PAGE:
I used to have a slight problem with Hollywood musicals. Unlike Bollywood, where song-and-dance routines are set-pieces (specially designed and, most times, inserted as a side show with no real thread, unless they are playing in the background), American films which claim to be musicals have actors suddenly breaking into a song, impromptu, in an otherwise perfectly “regular” sequence. Continue reading Great music can go a long way in elevating even a silly film

Was an iconic Michael Jackson cover in 1971 ‘off the mark’?

By Sushmita Bose

Michael Jackson would have turned 60 this month. On 29 August. If you’ve seen WKND magazine today, there’s a story on an exhibition encapsulating the “eternal Peter Pan” phenomenon and what he stood (and sang) for… and how perhaps he wouldn’t have liked stepping into ‘senior citizen’ territory.

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What’s this Kiki song people are jumping out of cars for?

By Nivriti Butalia

Recently, someone filmed a rhinoceros walking in a park, and set it to the beat of Canadian rapper Drake’s song, In My Feelings. There was also a zebra in the footage. Both rhino and zebra are filmed through a car door. Car doors  have fast turned indispensible for anyone accepting the #InMyFeelingsChallenge.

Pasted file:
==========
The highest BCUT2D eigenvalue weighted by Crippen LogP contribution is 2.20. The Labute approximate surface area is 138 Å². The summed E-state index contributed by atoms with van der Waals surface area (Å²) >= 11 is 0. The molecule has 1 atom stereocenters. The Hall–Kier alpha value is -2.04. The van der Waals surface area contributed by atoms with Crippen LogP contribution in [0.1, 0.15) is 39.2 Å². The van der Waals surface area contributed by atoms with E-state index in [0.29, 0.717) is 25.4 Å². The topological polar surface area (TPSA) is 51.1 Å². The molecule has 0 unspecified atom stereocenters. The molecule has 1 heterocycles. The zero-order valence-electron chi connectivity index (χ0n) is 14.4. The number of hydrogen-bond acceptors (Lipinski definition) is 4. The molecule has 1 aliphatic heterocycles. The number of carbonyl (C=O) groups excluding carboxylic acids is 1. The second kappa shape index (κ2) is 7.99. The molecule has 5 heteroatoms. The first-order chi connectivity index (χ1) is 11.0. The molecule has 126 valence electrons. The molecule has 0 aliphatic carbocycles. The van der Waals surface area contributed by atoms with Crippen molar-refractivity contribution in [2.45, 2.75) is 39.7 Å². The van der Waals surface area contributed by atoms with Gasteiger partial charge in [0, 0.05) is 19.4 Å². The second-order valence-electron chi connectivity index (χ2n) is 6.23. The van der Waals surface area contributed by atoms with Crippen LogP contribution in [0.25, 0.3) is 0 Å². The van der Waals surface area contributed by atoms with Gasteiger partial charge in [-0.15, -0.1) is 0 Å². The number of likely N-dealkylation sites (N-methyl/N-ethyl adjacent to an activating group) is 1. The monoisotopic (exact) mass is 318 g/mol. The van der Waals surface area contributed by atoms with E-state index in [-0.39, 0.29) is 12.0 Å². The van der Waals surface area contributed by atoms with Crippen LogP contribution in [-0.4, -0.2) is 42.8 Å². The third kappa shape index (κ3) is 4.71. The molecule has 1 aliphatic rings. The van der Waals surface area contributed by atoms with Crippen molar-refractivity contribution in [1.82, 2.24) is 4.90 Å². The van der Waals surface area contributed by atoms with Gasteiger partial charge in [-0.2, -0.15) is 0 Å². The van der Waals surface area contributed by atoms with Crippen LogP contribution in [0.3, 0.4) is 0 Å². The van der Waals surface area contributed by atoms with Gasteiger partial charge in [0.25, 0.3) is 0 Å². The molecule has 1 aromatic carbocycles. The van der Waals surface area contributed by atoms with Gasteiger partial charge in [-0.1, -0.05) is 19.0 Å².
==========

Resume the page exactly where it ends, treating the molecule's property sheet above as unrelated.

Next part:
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How a song portrays the divided states of America

By Keith Pereña

Just last week, three shootings occurred in the United States. Even before the latest atrocities, I had begun to wonder why America — the country I was told was a land of progress and peace — had turned into the Wild West. Growing up in one of the many countries that the US governed back in time, Filipino culture always put America up on a pedestal. Yet there it was, another dot in their population deciding to shoot down other dots.

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How an iconic guitar company went broke

By Keith Pereña

From an early age, I took comfort in both the discordant, wailing sounds of an electric guitar and the sound of an acoustic, akin to the sounds of angels. Even now, whenever an iconic riff comes up on my music player — say, AC/DC’s Back in Black — I imitate Angus Young as he held his Gibson SG and played the introduction to the song. This interest in ‘air guitaring’ culminated in one video gaming fad during the early 2000’s: Guitar Hero.